Fiver's website describes the criteria used to place each designer in a level. You can generally expect that the higher you go the more they will cost. Level One Sellers are more expensive than New Sellers, Two is more expensive than One, and Top Rated more than Two. If you want to filter on Language you can do so here. English is the most common option, although most Fiverr designers are not U.S.-based and English may not be a primary language.
You can also filter on budget. As with many services, you will get a better result with a bigger budget, at least to a point. From experience we recommend setting a minimum price of $100. Logos at prices below that tend to be overly simplistic or too generic to make the impact you'll want.
Designers on Fiverr can set minimum and maximum prices they are willing to accept, so if you set a maximum budget you can hire a designer who would otherwise charge more, as long as your maximum price is within their acceptable range.
You can also filter on delivery time. Shorter delivery times will cost more, but a logo isn't something that you should rush so you can save money by not limiting this. If you need a logo to use temporarily, you can try an online generator like Hatchful.
Selecting a Designer
Once you have applied filters, you will have a reduced set of potential designers. At this point the process is like buying any other item on a shopping site. You can sort by Best Selling or by Fiverr's Recommended vendors. Each vendor has an image and an overall rating generated from previous work (the same way that Uber drivers have a rating from other passengers). Some will have earned the Fiverr's Choice badge for consistent positive feedback. Try clicking in to a few of them and reading some of the reviews. If you tap the radio button marked Show only reviews with delivery images you can see logos that other clients received. If you want to ask a question, you can use the Contact Seller option, but many sellers don't respond quickly to questions if they have a lot of business.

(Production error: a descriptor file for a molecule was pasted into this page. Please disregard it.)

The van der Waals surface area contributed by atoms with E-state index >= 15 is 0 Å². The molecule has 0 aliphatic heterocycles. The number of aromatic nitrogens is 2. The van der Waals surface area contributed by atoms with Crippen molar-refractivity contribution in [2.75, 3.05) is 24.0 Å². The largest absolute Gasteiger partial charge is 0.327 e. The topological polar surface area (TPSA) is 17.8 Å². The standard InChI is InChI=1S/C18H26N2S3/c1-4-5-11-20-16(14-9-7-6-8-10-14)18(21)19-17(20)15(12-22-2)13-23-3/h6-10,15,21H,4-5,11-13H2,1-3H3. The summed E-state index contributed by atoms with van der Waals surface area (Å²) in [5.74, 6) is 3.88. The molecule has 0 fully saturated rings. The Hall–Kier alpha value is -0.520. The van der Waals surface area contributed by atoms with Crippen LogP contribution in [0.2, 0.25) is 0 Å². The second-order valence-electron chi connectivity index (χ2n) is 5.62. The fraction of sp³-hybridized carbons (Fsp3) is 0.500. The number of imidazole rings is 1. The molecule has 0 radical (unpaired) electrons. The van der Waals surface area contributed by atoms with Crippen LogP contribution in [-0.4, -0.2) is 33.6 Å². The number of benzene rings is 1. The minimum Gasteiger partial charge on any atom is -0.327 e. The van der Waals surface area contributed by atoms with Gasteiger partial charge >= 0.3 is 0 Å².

The designer's profile page should indicate any special packages they offer along with the differences in each package. This will look similar to this chart:
As you can see, turnaround time can make a huge difference in the final price.
If you are satisfied with a particular vendor and you want to proceed, use one of the Select or Continue buttons to select the package you want. The next step is to set up a Fiverr account and handle payment details, and the last step will be to submit requirements. Some designers may have specific questions they will ask as part of the process, and some will ask you to submit a client brief. This will be your opportunity to send the information you developed earlier in this recipe.
Your turnaround time will depend largely on your ability to review submitted options and provide feedback quickly. Be as specific as possible in your feedback, and eventually you'll find a logo you like.
Be careful! Some vendors will submit existing logos or images they find on the web. Typically this is only the vendors at the lowest price point, but it's always something to watch out for. If you have concerns, take the logo (or any of the revisions) and submit them on TinEye, Google Image Search, or Bing Image Search. Just drag the image in to the search bar to perform a lookup to see if the image is similar to any other on the web.
Once you have the image you love, you can use it in your website, emails, or other marketing initiatives. Fiverr also offers the option to tip your designer, but it's not required. If you are happy with the work you should leave a positive review since that is critical to the designer's business.
Example Transaction: Startup Recipes
In writing this guide we contracted for a logo design on Fiverr. You can review the requirements document we developed here.
After hiring a designer using the criteria above and providing design input, we received the following logo concepts as a first round of designs:
After review, we selected one of the concepts as a base. We requested some design feedback. We asked the designer if it would be possible to stack the words in the logo as opposed to having both words on one line. They submitted this revision, which we accepted as final:
Technically this logo is a logotype, since it includes the product name. We asked the designer to extract the logo (the mark that constitutes the 'c' in recipes) as a separate visual element, so we can use it in designs where the full logotype wouldn't work.